Happy Pi day!
The Super Mario Bros. theme remains evergreen.
According to this story on NPR, the high oil prices are not entirely due to more drivers driving more miles in more cars. Speculation on commodity markets plays a signifcant role. It’s not just the Chinese, it’s your pension fund.
I’ve never liked the term “work/life balance”. It assumes that when you’re working, you’re somehow not living. It’s is if you’ve already given up. In my mind I sometimes play the “what would I do if I won the lottery?” game. I always come back to the same answer, “pretty much what I’m doing now”, despite tongue in cheek blog posts about retirement opportunities. I can’t imagine a life without building and creating.
The company that employs me, PodShow, was an outgrowth of that. Before PodShow, before the term “podcasting” existed, I was part of a loose collection of media hackers and broadcasters who were fooling around with distributing entertainment over RSS. We were not getting paid for our efforts. We were doing it because we had to do it and were able to do it. I was fortunate enough to have a steady 32 hours/week consulting gig. It paid the bills and had a minimal commute. That left a generous amount of productive free time for side projects. That free time led to iPodder and GigaDial, which in turn helped create the conditions for PodShow to emerge. The important point is that I was not working on these side projects in order to get a job. I had a great job that I loved. I worked on these projects as a creative outlet and scratched an itch.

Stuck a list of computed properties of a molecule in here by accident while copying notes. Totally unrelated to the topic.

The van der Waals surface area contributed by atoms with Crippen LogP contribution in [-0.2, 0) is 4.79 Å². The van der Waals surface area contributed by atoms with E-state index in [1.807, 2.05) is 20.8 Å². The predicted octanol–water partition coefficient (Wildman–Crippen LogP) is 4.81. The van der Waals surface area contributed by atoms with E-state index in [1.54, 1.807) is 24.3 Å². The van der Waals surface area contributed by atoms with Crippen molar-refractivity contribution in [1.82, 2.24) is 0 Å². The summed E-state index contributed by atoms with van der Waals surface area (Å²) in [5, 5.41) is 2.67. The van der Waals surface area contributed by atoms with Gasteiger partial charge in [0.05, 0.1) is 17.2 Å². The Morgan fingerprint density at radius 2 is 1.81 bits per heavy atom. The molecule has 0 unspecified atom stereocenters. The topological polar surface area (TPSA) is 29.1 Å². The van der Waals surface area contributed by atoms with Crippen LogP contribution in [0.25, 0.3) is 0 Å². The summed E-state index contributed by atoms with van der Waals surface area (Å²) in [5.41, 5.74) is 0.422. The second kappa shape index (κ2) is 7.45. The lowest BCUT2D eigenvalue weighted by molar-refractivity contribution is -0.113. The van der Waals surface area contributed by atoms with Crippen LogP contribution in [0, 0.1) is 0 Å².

Now, there’s an art to making these things pay, to creating an environment that is optimized to align basic human needs with business success. That’s what I got from Jason Calacanis’ money-saving tips post, and what these flamey responses seem to have missed. I think they missed it because the subject of work hours is a tough one, because creating that kind of magic is really hard to do. More often than not you pour your heart into something only to see it fail. That should not be an indictment against pouring your heart into something, but rather an incentive to figure out how to do it better next time. Hence Jason’s post.
And by the way, there’s a vice versa to the original point. Raising a family, which is what most of us associate with the “life” part of the balance sheet, is actually quite a bit of work
Jon Udell interviews Adrian Holovaty, co-creator of Django and creator of chicagocrime.org.